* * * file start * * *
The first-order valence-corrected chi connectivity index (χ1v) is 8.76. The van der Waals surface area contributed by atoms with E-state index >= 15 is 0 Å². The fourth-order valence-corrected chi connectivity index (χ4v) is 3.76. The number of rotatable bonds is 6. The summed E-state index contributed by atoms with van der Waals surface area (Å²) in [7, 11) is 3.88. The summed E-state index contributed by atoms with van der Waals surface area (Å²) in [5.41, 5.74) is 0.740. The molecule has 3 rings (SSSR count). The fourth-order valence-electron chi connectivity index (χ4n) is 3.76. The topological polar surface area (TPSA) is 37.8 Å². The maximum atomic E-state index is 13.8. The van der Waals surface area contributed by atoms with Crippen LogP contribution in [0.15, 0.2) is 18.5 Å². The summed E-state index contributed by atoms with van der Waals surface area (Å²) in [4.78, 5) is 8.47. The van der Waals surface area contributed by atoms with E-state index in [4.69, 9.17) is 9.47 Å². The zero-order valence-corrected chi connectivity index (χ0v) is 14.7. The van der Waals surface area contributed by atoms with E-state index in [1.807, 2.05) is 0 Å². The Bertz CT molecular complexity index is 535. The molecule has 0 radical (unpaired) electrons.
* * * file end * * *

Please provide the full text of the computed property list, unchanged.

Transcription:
The first-order valence-corrected chi connectivity index (χ1v) is 8.76. The van der Waals surface area contributed by atoms with E-state index >= 15 is 0 Å². The fourth-order valence-corrected chi connectivity index (χ4v) is 3.76. The number of rotatable bonds is 6. The summed E-state index contributed by atoms with van der Waals surface area (Å²) in [7, 11) is 3.88. The summed E-state index contributed by atoms with van der Waals surface area (Å²) in [5.41, 5.74) is 0.740. The molecule has 3 rings (SSSR count). The fourth-order valence-electron chi connectivity index (χ4n) is 3.76. The topological polar surface area (TPSA) is 37.8 Å². The maximum atomic E-state index is 13.8. The van der Waals surface area contributed by atoms with Crippen LogP contribution in [0.15, 0.2) is 18.5 Å². The summed E-state index contributed by atoms with van der Waals surface area (Å²) in [4.78, 5) is 8.47. The van der Waals surface area contributed by atoms with E-state index in [4.69, 9.17) is 9.47 Å². The zero-order valence-corrected chi connectivity index (χ0v) is 14.7. The van der Waals surface area contributed by atoms with E-state index in [1.807, 2.05) is 0 Å². The Bertz CT molecular complexity index is 535. The molecule has 0 radical (unpaired) electrons.